The Primary Consideration: Should I Stay, Or Should I Go?
The first thing you’ll need to decide upon discovering that you’ve lost your way is your general approach to the problem. Specifically, you’ll need to decide whether you want to stay put and wait for rescuers to find you, or if you want to try to make it back to civilization (or at least a familiar area) on your own. Both approaches have merit, and you’ll have to weigh the details of your situation to decide which strategy is most appropriate.
Staying Put: Pros and Cons
The primary benefit of staying put is that you won’t make your situation any worse. You won’t wander for miles in the wrong direction, and you’ll reduce the chances that you’ll suffer an injury or get yourself into a tricky predicament. Staying put also means that it will be easier for rescuers to find you.
Staying put is undoubtedly the best strategy for children, the elderly and outdoor novices. Such hikers should always stay put and wait for help to find them. But staying put is not a perfect strategy, either. Staying put all but guarantees that you’ll remain in the wilderness for a longer period of time than if you successfully find your own way out of the wilderness. It can also be a bit boring, as you’ll have little to do besides sit around and think. This can lead to considerable anxiety, which will compromise your decision-making and lead to panic. Additionally, staying put is not a viable solution in all cases. For example, if rescuers are unlikely to find you in a reasonable length of time, or nobody knows your whereabouts, you may not have the time to wait for help.
Finding Your Way Out: Pros and Cons
Finding your own way out of the wilderness rather than staying put is sometimes risky, but it is the superior option in many cases. If you are successful, you’ll often find that rescuing yourself will get you out of harm’s way more quickly than staying put will. And, because it is wise to reduce the amount of time in which you are lost, this will generally improve your chances of survival.
You are the only one that knows your approximate location, so you’ll be better equipped to find your way back to the trail than rescuers who are leaving the trail and heading into the wilderness. The adrenaline pumping through your veins will also help fuel your travel, and be proactive will provide you with an outlet for your feelings of fear.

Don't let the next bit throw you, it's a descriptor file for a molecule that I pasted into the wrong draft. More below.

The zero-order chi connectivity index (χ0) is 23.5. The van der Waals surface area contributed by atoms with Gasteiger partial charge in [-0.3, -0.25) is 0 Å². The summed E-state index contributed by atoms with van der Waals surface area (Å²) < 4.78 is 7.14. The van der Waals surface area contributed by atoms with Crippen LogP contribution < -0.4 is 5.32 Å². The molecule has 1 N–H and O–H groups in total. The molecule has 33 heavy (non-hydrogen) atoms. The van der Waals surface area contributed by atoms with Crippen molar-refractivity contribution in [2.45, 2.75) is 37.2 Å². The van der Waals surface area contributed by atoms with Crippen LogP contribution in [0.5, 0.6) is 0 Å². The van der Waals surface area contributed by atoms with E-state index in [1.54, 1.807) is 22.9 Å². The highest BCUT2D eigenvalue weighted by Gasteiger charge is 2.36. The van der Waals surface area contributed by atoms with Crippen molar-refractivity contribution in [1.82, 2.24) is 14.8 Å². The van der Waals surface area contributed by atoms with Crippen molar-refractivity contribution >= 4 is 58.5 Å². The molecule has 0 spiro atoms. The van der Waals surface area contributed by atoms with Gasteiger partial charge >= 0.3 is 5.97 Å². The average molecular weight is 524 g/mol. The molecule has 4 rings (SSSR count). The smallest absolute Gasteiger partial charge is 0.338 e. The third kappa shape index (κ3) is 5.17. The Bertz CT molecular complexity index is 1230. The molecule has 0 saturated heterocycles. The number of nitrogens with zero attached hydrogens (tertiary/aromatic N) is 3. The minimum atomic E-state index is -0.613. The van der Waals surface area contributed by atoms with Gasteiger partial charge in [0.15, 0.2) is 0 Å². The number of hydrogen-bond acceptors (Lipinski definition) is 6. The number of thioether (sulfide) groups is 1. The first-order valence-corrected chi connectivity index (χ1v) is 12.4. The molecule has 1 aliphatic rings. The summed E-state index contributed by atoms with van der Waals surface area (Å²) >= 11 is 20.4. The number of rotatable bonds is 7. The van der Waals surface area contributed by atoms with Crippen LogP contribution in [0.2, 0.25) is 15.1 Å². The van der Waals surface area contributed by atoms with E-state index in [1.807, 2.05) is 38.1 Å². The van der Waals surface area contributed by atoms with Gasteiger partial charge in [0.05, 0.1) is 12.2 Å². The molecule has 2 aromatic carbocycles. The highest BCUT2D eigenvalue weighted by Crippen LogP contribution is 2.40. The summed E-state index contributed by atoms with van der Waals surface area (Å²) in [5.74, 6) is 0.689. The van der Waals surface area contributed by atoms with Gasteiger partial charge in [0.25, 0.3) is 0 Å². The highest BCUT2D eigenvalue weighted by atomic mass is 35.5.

The primary risk of finding your own way is that you may make your situation much worse. If you head off in the wrong direction, you may increase the amount of time it will take to find your way back, and you’ll be forced to travel much farther than you would if you simply stay put. You’ll also make it harder for rescuers to find you if they are already looking.
Staying Put And Waiting for Help: Strategies For Success
Staying put essentially requires you to sit down and wait for rescuers to find you. However, there are a few things you’ll want to do to help improve your chances of being located.
Stop And Hug A Tree
Camp counselors and scout leaders often coach youngsters to “hug a tree” if they become lost. This ensures that the child will not exacerbate the situation or travel deeper into the wilderness. But this is also good advice for adults that become lost during hikes or camping trips. You needn’t literally hug a tree; the important thing is that you stay in one place and make it easy for rescuers to find you. It is, however, a good idea to find a good landmark, such as a large tree, hillside clearing or rock formation, while waiting for help to arrive.
While waiting on rescuers, you’ll want to do everything you can to make it easy for them to find you. The best way to do so will depend upon the way by which rescuers will be searching for you. For example, if rescuers will most likely be traveling on foot to find you, you’ll want to select a waiting location with sightlines in all directions. You may also want to break small tree branches in a circle around your location.
On the other hand, rescuers operating from a helicopter or plane are more likely to find you if you arrange rocks, sticks or other items in such a way that they can be easily seen from the air. For example, you may want to make a large SOS sign on the ground with rocks. You can also start a fire if you have the tools to do so. Place some green leaves over the fire to help produce an abundance of smoke. This may help clue in rescuers to your location. Sound can also serve to alert rescuers of your location, so consider clapping, yelling or whistling regularly to help them find you.
Prepare For The Wait
Because you may be waiting for rescuers for a long period of time, you’ll want to spend a little time gathering supplies and preparing for a few days alone in the wilderness. Collect enough firewood for a day or two, and be sure to fill your water bottle if possible. It is also important to construct a shelter to provide you with some protection from the elements. This shelter needn’t be elaborate, it simply needs to provide you with protection from the rain, wind and cold temperatures. Build a fire if you can to help keep yourself warm, and gather plenty of things to help insulate your shelter.